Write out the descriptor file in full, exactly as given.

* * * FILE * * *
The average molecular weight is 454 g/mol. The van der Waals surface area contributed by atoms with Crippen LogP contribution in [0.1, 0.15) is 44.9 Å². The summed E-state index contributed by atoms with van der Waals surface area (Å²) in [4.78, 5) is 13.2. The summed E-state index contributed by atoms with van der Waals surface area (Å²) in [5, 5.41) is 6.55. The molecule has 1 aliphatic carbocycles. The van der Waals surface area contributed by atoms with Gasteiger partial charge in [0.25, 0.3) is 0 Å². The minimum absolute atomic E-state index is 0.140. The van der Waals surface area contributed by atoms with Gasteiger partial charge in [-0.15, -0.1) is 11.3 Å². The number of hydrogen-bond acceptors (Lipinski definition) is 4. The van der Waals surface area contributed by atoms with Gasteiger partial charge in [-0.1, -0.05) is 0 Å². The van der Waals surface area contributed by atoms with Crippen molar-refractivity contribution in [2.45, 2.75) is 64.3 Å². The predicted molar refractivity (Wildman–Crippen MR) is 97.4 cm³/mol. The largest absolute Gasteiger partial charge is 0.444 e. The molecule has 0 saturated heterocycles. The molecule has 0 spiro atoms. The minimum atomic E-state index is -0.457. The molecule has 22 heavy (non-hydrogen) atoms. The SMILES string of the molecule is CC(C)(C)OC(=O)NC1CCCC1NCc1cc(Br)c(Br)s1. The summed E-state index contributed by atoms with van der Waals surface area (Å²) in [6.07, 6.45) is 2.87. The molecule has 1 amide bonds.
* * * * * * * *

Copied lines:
The average molecular weight is 454 g/mol. The van der Waals surface area contributed by atoms with Crippen LogP contribution in [0.1, 0.15) is 44.9 Å². The summed E-state index contributed by atoms with van der Waals surface area (Å²) in [4.78, 5) is 13.2. The summed E-state index contributed by atoms with van der Waals surface area (Å²) in [5, 5.41) is 6.55. The molecule has 1 aliphatic carbocycles. The van der Waals surface area contributed by atoms with Gasteiger partial charge in [0.25, 0.3) is 0 Å². The minimum absolute atomic E-state index is 0.140. The van der Waals surface area contributed by atoms with Gasteiger partial charge in [-0.15, -0.1) is 11.3 Å². The number of hydrogen-bond acceptors (Lipinski definition) is 4. The van der Waals surface area contributed by atoms with Gasteiger partial charge in [-0.1, -0.05) is 0 Å². The van der Waals surface area contributed by atoms with Crippen molar-refractivity contribution in [2.45, 2.75) is 64.3 Å². The predicted molar refractivity (Wildman–Crippen MR) is 97.4 cm³/mol. The largest absolute Gasteiger partial charge is 0.444 e. The molecule has 0 saturated heterocycles. The molecule has 0 spiro atoms. The minimum atomic E-state index is -0.457. The molecule has 22 heavy (non-hydrogen) atoms. The SMILES string of the molecule is CC(C)(C)OC(=O)NC1CCCC1NCc1cc(Br)c(Br)s1. The summed E-state index contributed by atoms with van der Waals surface area (Å²) in [6.07, 6.45) is 2.87. The molecule has 1 amide bonds.